QUESTIONS : What drives canopy gap formation in regenerating coastal dune forest? Does canopy gap size frequency distribution differ between new and old‐growth forests? Can canopy gaps divert regenerating trajectories?
LOCATION : Rehabilitating coastal dune forest, KwaZulu‐Natal, South Africa.
METHODS : We mapped canopy gaps in regenerating dune forest patches of varying age, which develop after seeding of the pioneer Vachellia kosiensis, and a reference forest by means of unsupervised classification of multi‐spectral satellite images. We tested if gap formation can be explained by abiotic (exposure to winds) and/or biotic (tree density at early stages) variables. We calculated the scaling exponent of a power‐law model to quantify if gap size frequency differed between new and old‐growth forests. Finally, we measured canopy openness, tree height and number of stems to validate canopy gap classification and assess the consequences of canopy gaps on regenerating trajectories.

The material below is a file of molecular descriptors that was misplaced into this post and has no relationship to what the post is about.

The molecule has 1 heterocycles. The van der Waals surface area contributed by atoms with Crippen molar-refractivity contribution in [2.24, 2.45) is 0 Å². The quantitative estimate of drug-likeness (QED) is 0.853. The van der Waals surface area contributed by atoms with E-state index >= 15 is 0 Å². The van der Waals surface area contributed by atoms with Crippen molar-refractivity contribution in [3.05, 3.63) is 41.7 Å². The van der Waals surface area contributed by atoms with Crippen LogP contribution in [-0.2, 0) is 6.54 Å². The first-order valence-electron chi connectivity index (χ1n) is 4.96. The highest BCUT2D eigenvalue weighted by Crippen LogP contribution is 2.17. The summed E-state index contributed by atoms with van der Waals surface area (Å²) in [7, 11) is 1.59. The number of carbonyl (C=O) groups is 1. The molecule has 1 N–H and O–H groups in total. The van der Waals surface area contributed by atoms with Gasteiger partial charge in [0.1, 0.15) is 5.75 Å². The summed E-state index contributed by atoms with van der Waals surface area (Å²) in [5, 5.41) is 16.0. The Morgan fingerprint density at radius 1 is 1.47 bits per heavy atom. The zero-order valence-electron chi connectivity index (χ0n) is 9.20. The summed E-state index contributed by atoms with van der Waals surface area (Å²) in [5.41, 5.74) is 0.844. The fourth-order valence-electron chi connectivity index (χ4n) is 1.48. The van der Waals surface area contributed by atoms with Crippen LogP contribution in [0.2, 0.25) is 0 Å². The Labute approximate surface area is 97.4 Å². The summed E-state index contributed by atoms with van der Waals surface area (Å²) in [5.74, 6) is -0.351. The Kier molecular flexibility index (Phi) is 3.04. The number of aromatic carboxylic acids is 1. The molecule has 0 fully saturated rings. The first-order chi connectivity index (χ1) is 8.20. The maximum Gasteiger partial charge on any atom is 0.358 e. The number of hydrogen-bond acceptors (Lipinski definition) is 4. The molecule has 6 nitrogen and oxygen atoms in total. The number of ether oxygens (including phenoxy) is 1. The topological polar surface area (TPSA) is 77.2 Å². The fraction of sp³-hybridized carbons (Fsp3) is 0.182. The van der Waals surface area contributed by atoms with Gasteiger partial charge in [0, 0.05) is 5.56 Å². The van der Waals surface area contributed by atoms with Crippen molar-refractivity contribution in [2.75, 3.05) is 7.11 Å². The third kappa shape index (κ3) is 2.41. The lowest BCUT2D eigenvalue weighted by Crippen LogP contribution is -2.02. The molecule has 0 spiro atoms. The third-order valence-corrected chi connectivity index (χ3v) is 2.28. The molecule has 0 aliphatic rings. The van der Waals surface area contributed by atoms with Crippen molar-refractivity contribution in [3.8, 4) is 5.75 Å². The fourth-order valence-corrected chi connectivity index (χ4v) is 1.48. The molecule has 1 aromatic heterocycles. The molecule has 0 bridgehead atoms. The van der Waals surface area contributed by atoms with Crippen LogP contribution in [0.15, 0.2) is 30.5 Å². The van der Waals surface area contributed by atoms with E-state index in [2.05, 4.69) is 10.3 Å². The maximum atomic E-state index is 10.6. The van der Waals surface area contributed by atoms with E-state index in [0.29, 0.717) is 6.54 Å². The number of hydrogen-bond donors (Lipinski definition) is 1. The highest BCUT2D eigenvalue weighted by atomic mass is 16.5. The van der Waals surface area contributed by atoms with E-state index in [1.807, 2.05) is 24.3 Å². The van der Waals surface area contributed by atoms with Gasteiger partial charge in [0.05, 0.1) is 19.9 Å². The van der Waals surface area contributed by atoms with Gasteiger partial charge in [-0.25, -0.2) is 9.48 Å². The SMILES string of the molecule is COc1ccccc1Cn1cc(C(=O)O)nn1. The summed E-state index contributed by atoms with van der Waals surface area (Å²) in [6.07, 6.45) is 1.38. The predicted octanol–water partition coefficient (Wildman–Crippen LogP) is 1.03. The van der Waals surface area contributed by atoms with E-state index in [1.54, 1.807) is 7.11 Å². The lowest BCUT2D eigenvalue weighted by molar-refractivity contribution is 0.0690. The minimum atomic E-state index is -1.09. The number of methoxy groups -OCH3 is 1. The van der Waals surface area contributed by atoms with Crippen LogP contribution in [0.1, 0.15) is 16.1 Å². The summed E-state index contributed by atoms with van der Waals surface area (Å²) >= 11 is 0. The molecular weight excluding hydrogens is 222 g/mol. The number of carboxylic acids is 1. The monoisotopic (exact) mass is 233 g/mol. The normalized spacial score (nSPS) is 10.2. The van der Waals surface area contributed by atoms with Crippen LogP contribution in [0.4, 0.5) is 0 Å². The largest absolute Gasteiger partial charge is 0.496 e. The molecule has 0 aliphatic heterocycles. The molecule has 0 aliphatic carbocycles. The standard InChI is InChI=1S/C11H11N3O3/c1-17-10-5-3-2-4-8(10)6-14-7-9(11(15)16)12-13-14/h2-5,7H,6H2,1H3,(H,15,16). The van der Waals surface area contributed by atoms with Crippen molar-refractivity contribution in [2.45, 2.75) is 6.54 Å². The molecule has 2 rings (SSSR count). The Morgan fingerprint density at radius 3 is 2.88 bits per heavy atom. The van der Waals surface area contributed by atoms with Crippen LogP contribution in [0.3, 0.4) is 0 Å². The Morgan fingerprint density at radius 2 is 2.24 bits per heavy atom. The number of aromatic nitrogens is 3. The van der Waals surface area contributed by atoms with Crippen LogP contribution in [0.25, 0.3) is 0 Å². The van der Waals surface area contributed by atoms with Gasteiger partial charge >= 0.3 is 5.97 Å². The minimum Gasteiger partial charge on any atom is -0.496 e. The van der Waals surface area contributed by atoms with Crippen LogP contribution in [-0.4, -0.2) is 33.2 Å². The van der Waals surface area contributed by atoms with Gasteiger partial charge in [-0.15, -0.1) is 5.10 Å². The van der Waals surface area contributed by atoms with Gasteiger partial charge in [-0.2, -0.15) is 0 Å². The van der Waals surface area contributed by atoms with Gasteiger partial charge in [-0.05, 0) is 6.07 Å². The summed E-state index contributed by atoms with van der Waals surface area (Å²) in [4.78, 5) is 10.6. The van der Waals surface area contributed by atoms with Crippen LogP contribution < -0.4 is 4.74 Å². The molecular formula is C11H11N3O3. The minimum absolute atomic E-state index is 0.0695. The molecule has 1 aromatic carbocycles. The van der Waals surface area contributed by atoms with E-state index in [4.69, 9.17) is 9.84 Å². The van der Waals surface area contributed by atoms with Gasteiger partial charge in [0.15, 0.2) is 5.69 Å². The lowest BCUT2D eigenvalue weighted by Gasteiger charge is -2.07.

RESULTS : Exposure to winds and tree density at early stages were both significant predictors of gap presence. Gaps were more likely to be present along dune ridges and areas with low tree density than valleys and areas with high tree density at early stages. Large gaps were common in both new and old‐growth forests. The scaling exponent was positively related to regeneration age, indicating a reduction in gap size as the forest aged. Areas with open canopies had shorter individual trees that were more likely to be multi‐stemmed than areas with closed canopies.
CONCLUSION : Canopy gaps are an important component of new and old‐growth coastal dune forests dynamics. Although gaps are filled during forest development, changes in individual life‐history strategies and morphology may alter regeneration trajectories. However, because their effect is partly controlled by the exposure to wind and tree density at early stages, it can also be manipulated by management to ensure nucleation, which could accelerate forest recovery.
Appendix S1. Overview of the study area.
Appendix S2. Mixture distribution of canopy openness.
Appendix S3. NDVI values at 10 years since rehabilitation.